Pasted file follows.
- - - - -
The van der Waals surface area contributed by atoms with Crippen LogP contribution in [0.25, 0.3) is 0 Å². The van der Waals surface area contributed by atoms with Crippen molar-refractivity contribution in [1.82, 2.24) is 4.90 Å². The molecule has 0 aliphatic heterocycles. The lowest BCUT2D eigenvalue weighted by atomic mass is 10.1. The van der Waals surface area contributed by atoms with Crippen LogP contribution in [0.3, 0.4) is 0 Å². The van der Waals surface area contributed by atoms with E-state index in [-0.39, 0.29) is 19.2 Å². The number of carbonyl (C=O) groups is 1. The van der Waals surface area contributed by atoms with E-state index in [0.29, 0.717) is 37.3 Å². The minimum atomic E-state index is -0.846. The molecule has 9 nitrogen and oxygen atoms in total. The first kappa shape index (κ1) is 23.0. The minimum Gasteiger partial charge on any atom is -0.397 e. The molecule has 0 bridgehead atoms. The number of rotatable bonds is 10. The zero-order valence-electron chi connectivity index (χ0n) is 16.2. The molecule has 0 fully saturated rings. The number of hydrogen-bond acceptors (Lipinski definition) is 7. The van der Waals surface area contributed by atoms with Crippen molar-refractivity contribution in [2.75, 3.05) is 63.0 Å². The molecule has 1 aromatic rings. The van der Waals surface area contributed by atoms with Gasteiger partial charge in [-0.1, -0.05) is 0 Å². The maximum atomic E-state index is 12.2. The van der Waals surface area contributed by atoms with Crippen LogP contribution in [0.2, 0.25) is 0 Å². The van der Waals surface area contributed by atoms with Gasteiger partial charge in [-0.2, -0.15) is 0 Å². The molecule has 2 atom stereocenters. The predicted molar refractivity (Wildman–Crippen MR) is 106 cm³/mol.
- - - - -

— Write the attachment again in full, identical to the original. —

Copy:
The van der Waals surface area contributed by atoms with Crippen LogP contribution in [0.25, 0.3) is 0 Å². The van der Waals surface area contributed by atoms with Crippen molar-refractivity contribution in [1.82, 2.24) is 4.90 Å². The molecule has 0 aliphatic heterocycles. The lowest BCUT2D eigenvalue weighted by atomic mass is 10.1. The van der Waals surface area contributed by atoms with Crippen LogP contribution in [0.3, 0.4) is 0 Å². The van der Waals surface area contributed by atoms with E-state index in [-0.39, 0.29) is 19.2 Å². The number of carbonyl (C=O) groups is 1. The van der Waals surface area contributed by atoms with E-state index in [0.29, 0.717) is 37.3 Å². The minimum atomic E-state index is -0.846. The molecule has 9 nitrogen and oxygen atoms in total. The first kappa shape index (κ1) is 23.0. The minimum Gasteiger partial charge on any atom is -0.397 e. The molecule has 0 bridgehead atoms. The number of rotatable bonds is 10. The zero-order valence-electron chi connectivity index (χ0n) is 16.2. The molecule has 0 fully saturated rings. The number of hydrogen-bond acceptors (Lipinski definition) is 7. The van der Waals surface area contributed by atoms with Crippen molar-refractivity contribution in [2.75, 3.05) is 63.0 Å². The molecule has 1 aromatic rings. The van der Waals surface area contributed by atoms with Gasteiger partial charge in [-0.1, -0.05) is 0 Å². The maximum atomic E-state index is 12.2. The van der Waals surface area contributed by atoms with Crippen LogP contribution in [0.2, 0.25) is 0 Å². The van der Waals surface area contributed by atoms with Gasteiger partial charge in [-0.2, -0.15) is 0 Å². The molecule has 2 atom stereocenters. The predicted molar refractivity (Wildman–Crippen MR) is 106 cm³/mol.